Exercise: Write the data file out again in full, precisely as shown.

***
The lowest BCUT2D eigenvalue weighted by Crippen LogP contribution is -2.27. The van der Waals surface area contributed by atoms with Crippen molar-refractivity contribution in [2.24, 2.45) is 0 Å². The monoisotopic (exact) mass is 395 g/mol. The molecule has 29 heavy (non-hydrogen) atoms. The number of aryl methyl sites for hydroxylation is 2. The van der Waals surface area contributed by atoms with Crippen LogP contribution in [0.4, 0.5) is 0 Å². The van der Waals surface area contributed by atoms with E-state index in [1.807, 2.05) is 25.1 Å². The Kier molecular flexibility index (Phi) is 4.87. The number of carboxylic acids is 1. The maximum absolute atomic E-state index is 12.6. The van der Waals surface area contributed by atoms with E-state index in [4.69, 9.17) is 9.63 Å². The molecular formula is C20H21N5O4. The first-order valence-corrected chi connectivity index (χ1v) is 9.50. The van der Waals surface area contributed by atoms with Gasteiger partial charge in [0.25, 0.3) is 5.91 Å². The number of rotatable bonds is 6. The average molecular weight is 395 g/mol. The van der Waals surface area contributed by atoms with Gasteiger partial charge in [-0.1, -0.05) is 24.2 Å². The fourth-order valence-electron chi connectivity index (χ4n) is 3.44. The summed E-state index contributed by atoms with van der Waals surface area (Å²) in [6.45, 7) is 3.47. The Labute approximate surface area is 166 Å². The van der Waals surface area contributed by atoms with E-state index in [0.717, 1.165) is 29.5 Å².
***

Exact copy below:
The lowest BCUT2D eigenvalue weighted by Crippen LogP contribution is -2.27. The van der Waals surface area contributed by atoms with Crippen molar-refractivity contribution in [2.24, 2.45) is 0 Å². The monoisotopic (exact) mass is 395 g/mol. The molecule has 29 heavy (non-hydrogen) atoms. The number of aryl methyl sites for hydroxylation is 2. The van der Waals surface area contributed by atoms with Crippen LogP contribution in [0.4, 0.5) is 0 Å². The van der Waals surface area contributed by atoms with E-state index in [1.807, 2.05) is 25.1 Å². The Kier molecular flexibility index (Phi) is 4.87. The number of carboxylic acids is 1. The maximum absolute atomic E-state index is 12.6. The van der Waals surface area contributed by atoms with E-state index in [4.69, 9.17) is 9.63 Å². The molecular formula is C20H21N5O4. The first-order valence-corrected chi connectivity index (χ1v) is 9.50. The van der Waals surface area contributed by atoms with Gasteiger partial charge in [0.25, 0.3) is 5.91 Å². The number of rotatable bonds is 6. The average molecular weight is 395 g/mol. The van der Waals surface area contributed by atoms with Gasteiger partial charge in [-0.1, -0.05) is 24.2 Å². The fourth-order valence-electron chi connectivity index (χ4n) is 3.44. The summed E-state index contributed by atoms with van der Waals surface area (Å²) in [6.45, 7) is 3.47. The Labute approximate surface area is 166 Å². The van der Waals surface area contributed by atoms with E-state index in [0.717, 1.165) is 29.5 Å².